Bryn Mawr Classical Review 1999.08.02
I.G. Kidd (trans.), Posidonius: Volume III. The Translation of the Fragments. Cambridge: Cambridge University Press, 1999. Pp. 414. ISBN 0-521-62258-1. $74.95.
Reviewed by Brad Inwood, University of Toronto
Word count: 1105 words
I.G. Kidd, Emeritus Professor of Greek in the University of St. Andrews, has done more for the study of Posidonius than anyone else in this century. He took over the task, begun by Ludwig Edelstein in the 1930's, of preparing a collection of the fragments of Posidonius, a work which remained unfinished at the death of Edelstein in 1965. The first edition of this invaluable work was published under both of their names in 1972 and a revised edition was brought out in 1989 (Posidonius: Volume I. The Fragments). In 1988 Kidd produced a massive commentary on the fragments in two big tomes (Posidonius: Volume II (i and ii). The Commentary). The present volume provides readers with a splendid translation of the material in Volume I, with additional notes and contextual summaries designed to make this very difficult body of material as readily available to a wider audience as it can be.
Today, little needs to be said about the value of the Edelstein-Kidd project. Edelstein wisely decided to base his collection on only those materials explicitly attested by the ancient tradition to be of Posidonian origin. In so doing he was reacting against the tendency in earlier scholarship to count as Posidonian a great deal of material whose claim to being Posidonian lay in the mere inferences of modern scholars. The methodological zeal in Edelstein's approach was softened somewhat by Kidd, but the basic principles of his edition remained at the heart of the project and have proven to be the foundation of its success. The rigour manifested in Edelstein-Kidd is based on a conception of philological method which should be dear to the heart of any historical investigator: the first and central duty of the investigator is to distinguish with firmness between the evidence and the inferences we draw from that evidence. Edelstein-Kidd knew that even scholars whose interest lay in a broader and more speculative reconstruction of Posidonius' impact on later ancient thought had to base their work on a strictly defined set of unimpeachable primary evidence, on pain of circularity or arbitrariness.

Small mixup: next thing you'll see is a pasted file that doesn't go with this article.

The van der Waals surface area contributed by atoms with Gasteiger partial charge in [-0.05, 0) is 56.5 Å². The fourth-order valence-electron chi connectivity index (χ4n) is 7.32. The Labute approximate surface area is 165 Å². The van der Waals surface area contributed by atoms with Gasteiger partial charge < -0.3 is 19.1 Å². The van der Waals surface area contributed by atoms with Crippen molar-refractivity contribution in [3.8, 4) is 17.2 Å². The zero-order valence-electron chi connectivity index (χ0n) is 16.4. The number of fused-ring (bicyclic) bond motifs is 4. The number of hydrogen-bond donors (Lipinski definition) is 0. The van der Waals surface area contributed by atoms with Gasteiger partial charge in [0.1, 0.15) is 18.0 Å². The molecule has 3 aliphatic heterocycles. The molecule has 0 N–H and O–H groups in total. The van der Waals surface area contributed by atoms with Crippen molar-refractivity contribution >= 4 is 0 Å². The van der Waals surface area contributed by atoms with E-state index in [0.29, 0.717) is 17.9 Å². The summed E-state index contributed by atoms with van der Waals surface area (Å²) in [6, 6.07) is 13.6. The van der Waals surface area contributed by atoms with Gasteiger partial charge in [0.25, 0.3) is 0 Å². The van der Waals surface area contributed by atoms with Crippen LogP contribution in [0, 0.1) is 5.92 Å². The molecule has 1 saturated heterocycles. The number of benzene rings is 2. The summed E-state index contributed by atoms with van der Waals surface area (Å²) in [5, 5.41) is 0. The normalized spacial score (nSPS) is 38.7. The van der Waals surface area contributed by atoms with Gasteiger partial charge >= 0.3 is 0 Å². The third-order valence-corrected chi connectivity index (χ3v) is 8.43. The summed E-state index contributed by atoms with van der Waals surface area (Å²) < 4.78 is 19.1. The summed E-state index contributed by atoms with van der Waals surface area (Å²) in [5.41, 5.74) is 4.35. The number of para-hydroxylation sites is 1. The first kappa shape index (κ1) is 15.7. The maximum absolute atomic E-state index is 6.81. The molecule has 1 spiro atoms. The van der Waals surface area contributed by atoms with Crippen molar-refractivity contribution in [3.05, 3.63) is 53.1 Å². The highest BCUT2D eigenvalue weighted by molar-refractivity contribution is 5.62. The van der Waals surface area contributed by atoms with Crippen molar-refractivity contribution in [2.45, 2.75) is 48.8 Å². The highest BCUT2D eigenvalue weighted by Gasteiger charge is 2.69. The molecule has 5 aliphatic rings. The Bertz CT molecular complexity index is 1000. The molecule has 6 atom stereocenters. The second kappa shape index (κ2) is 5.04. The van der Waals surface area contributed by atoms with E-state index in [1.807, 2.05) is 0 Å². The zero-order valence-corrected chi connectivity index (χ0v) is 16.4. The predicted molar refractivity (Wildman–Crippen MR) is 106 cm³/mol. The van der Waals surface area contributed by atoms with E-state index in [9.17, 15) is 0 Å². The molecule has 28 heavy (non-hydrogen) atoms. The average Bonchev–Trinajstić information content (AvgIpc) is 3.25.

The success of this project cannot be overstated. It has transformed the study of Posidonius and later ancient thought in a decisive manner, especially in the English-speaking world. And I think it is fair to say that the Posidonius who emerges from this exercise in philological self-restraint is a philosopher of great importance, a vital point since earlier scholars justified the most aggressively speculative extensions of our evidence set on the grounds that without such measures no adequate conception of his work could be discovered. But in the twenty-seven years since the first collection was published, the value of focussing primarily on the fundamental evidence has become incontestable.
It is no doubt the success of this project which helps to justify the publication of a translation of the fragments. The present volume represents in part a recognition that the value of the Edelstein-Kidd project is permanent. In addition, it serves a valuable purpose for the growing audience of those with a serious interest in later ancient philosophy but little or no knowledge of the ancient languages. In fact, however, this volume of translations will also be of considerable use even to those who do read Greek and Latin with comfort. For the fragments and testimonia of Posidonius are derived from "a range of some sixty different reporters varying wildly in discipline, style, period and the intelligibility of their manuscript tradition" (p. 1).